As farmers know too well, commodities have been going down in price and causing “misery for producers around the world,” according to Firstgrain’s Milo Hamilton.
But Hamilton, who has been buying, selling and analyzing rice price movements for all of his career, says there’s a chance that situation could change, depending on how wheat futures react in the next few months.
“Rice is not independent of wheat,” said Hamilton, speaking during a University of Arkansas System Division of Agriculture Food and Agribusiness Series Webinar. “They’re like sister grains. They are fraternal twins, not twins in the identical sense.” (To watch the webinar, go to https://www.youtube.com/watch?v=s3hb2kliT3I.)
Hamilton, president and senior economist for Austin, Texas-based Firstgrain Inc., said farm-gate prices have been in a decline since 2014. “They’ve been causing misery for producers around the world. Industrial commodities like crude oil have been moving up. It’s a proverbial input/output squeeze that’s going on right now.”
It doesn’t happen often, but occasionally wheat and rice prices move in tandem. The current situation leads Hamilton to believe farmers could see a low in food grain prices by October of this year.
Some market fundamentals paint a less-than-rosy picture for grain prices, Hamilton notes. China, for example, is currently holding 52 percent of the wheat stocks, 39 percent of the corn, 45 percent of the cotton and a whopping 67 percent of the world’s rice supplies.
“China has more rice than it knows what to do with, more corn than it knows what to do with, more wheat than it knows what do with,” he said. “I don’t know why their stocks are so high. They may be doing it for some strategic reason, or maybe they’re concerned about climate change or about trade.
“It’s a military secret; rice stocks are a military secret in China. If they’re this high, that doesn’t necessarily mean they will unload them on the world.”
Hamilton says rice growers have several questions they need to answer if they’re going to look at the global situation beyond Arkansas. The first is whether India can feed itself given the continued expansion of its population?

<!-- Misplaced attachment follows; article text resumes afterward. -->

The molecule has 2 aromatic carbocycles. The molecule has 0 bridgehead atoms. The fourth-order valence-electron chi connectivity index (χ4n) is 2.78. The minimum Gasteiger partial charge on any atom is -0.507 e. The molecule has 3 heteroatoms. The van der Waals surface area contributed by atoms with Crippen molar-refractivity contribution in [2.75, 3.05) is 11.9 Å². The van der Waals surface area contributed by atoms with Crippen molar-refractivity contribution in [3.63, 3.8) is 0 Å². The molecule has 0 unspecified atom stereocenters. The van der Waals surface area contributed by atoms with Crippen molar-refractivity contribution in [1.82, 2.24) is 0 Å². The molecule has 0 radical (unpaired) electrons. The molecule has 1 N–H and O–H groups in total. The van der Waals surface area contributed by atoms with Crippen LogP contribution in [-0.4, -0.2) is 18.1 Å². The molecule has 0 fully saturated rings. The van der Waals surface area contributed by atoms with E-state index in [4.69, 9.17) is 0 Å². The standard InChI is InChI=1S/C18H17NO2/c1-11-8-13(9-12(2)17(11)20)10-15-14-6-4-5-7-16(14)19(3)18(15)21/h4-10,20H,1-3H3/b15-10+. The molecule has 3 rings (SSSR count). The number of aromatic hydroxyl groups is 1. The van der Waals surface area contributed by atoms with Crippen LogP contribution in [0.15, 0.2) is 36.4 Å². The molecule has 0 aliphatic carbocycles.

“Of course, it can. In fact, it’s exporting rice now,” he said. “Can India continue to export its rice on the pace it is now? Probably not. I hope to make a point to suggest that maybe exports will go down or stay the same.”
The second is whether China’s rice imports will increase? “Everybody I’ve talked to everywhere says that in five years China will be importing more rice than it is now,” says Hamilton.
The third is will the U.S. continue to export rice? “Yes,” he said. “The situation looks glum, but it’s not as glum as it would appear to be on your farm.”
Wheat and rice prices
What about the relationship between wheat and rice prices? “Every now and then what the wheat price does can have an impact on the rice price,” Hamilton notes. “And when the wheat price is not going down, but going up, the rice price has a chance to go up. There is some substitution effect, although it’s not quite clear how that works.”
Among the many analytical tools he follows, Hamilton says he watches a chart that includes an oscillator of a five-year moving average price for wheat along with monthly movements of wheat and rice prices going back for decades.
“The last time these lines crossed was in February 2002,” he noted. “We’re coming up on a potential crossover in this average. Generally speaking, over the last 50 to 100 years, when this average crosses over, wheat prices get jumpy.”
The fundamentals are somewhat supportive because of problems with the wheat crop in Russia, the Black Sea, Europe, Australia and in other wheat-growing regions, according to Hamilton.
“When that crosses, probably by October, I may get a little more bullish than I am now. But I believe, in the next year, rice prices will go higher. They will at least go up to the previous highs and probably go higher.”
One reason is that supplies of rice available for export are becoming thin. “Six years they’ve gone down,” he said. “The last time this happened was in 2006-07. That was when the price for rice went up.”
India top exporter
Farmers who follow the world rice markets know that India has become the No. 1 exporter. Hamilton believes India’s rice prices are about to go higher because of the internal support the Indian government provides its farmers.
“About 15 percent of India’s economy is agriculture, but somewhat less than 50 percent of the voters are farmers,” he said. “They demand a voice, and the politicians listen. The rice support price has been raised by 13 percent for the new crop, which means the (export) price will be higher. People in India are wringing their hands about being able to sell the rice.”
Water is also becoming an issue in India and China where rural and urban areas are fighting over allocations of water. Those battles could lead to what Hamilton and others have begun calling “regulatory droughts.”
Meanwhile, Brazil’s stocks of rice have dropped to zero following several years of unprofitable production. “We’re at the lowest stocks level in Brazil since 1983,” Hamilton said. “So, the long and short of it is I think we could have a bull market on our hands in the food grains.
“It’s already more volatile than the last time I advised people we were entering a bull market. That was in 2006, and I just happened to be right on that one. The price went up. In this particular case, we’ve got a wider range so it’s a lot more unstable.”